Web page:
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Sunday, October 02, 2011

Apple, labor, technology, consumer responsibility and The Agony and The Ecstasy of Steve Jobs

Now through October 15th, there's a contest to win tickets to The Agony and the Ecstasy of Steve Jobs at The Public Theater...and a $250 Apple gift certificate. The show is largely about the working conditions at the Foxconn factory in Shenzhen, China, where numerous electronics are made, including Apple products, the company that's the focus of the show. I questioned @PublicTheaterNY on the (il)logic of that on Twitter:







I still think it's an odd choice, especially after one sees the show. Yet they are right; technology is part of most of our worlds, certainly anyone reading this. I had my iPhone on my trip to Vermont and one of my little cousins said, "You're on that thing a lot. It's like your friend." She was totally right. I don't know what I'd do without my iPhone or my laptop, how I'd work or communicate with people. I wasn't suggesting that nobody buy any Apple products, just that the juxtaposition struck me as off message.

From The Newcastle Herald:

Daisey reserves particular disdain for the Apple fanboys who accuse him of singling out Apple when the rest of the technology industry is just as guilty, and of ignoring the fact that the suicide rate at the Foxconn factories is lower than the reported official average in China.

"These Apple fanboys have the most amazing moral and ethical equivalency that I've seen," said Daisey.

"All they would have to do is raise the blinders just a little bit and see with human eyes and they could be an enormous force for actually getting real change to happen. So when they choose instead to remain children playing with toys it's infantilism of the highest order."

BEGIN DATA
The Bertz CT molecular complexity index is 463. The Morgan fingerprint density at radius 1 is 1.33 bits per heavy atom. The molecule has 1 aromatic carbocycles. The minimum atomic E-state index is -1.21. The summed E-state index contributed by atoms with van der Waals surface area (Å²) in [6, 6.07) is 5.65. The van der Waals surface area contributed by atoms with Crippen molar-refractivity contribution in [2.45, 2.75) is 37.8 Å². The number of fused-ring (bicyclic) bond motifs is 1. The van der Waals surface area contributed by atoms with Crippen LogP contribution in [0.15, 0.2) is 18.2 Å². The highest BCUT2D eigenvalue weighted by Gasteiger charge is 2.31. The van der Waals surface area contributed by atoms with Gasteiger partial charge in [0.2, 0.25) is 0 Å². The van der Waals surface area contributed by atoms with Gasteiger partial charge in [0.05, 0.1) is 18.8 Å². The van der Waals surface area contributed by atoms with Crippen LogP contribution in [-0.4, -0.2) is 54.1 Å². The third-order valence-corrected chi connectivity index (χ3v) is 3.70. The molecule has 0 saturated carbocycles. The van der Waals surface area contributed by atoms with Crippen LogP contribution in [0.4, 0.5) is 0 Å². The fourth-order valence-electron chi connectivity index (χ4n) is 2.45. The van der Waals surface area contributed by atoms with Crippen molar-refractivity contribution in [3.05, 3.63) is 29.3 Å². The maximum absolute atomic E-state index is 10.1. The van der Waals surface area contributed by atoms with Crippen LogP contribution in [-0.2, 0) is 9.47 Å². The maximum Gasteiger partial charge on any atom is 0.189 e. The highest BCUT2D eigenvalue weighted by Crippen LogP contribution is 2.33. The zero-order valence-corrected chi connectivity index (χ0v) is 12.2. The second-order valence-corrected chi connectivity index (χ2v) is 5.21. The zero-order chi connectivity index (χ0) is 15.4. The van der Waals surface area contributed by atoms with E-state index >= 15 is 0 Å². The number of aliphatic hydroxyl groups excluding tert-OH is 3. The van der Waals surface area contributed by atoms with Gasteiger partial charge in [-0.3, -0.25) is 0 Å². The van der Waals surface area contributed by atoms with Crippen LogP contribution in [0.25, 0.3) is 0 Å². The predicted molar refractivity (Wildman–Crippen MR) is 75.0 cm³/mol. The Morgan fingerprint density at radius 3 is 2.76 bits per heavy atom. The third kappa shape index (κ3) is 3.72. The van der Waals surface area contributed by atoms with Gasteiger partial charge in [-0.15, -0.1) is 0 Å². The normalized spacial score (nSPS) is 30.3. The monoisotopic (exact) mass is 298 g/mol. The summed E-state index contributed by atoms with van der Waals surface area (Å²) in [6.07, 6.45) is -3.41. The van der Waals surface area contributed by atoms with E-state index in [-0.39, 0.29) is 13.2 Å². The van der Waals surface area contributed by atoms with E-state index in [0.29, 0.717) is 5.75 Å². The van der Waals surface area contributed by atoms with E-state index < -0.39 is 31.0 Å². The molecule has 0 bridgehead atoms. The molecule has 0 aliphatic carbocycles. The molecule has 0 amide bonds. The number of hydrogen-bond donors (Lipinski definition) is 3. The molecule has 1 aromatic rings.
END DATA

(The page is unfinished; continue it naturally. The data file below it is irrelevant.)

He said the official suicide rate figures released by the Chinese government cannot be relied upon and that if there was a spate of suicides at a Western factory - as occurred at Foxconn recently - there would be a mammoth public outcry.

"It's an unbelievably pathetic defence to say my company's responsible for atrocities but so are other companies," he said, adding Apple should lead the industry into a more ethical approach.

"Apple has long prided itself on being a leader, it speaks constantly about being a leader in the field, they're very proud of that and they take huge advantage of it in their PR. Well, this is what comes with being a leader ... suck it up and start acting like one."


I'll be posting more about my reaction to seeing the show in January, and why I'm seeing it again, and if you're in New York, I strongly encourage you to see it (use the code iFriend for $50 tickets). It runs from October 11th to November 14th. The vividness of the imagery about the working conditions, lack of union organizing and underage labor is hard to ignore after you've seen the show.

But the idea of awareness makes me wonder what we, as consumers, are meant to do about this issue, aside from thinking about it. Thinking about it is important, but part of my impetus to see the show again is to figure out what to do with that information. It's not The Public Theater's or anyone else's job to tell me what to do with that; I have to figure that out. I've brought it up with people who were considering buying iPads, wondering about the delays.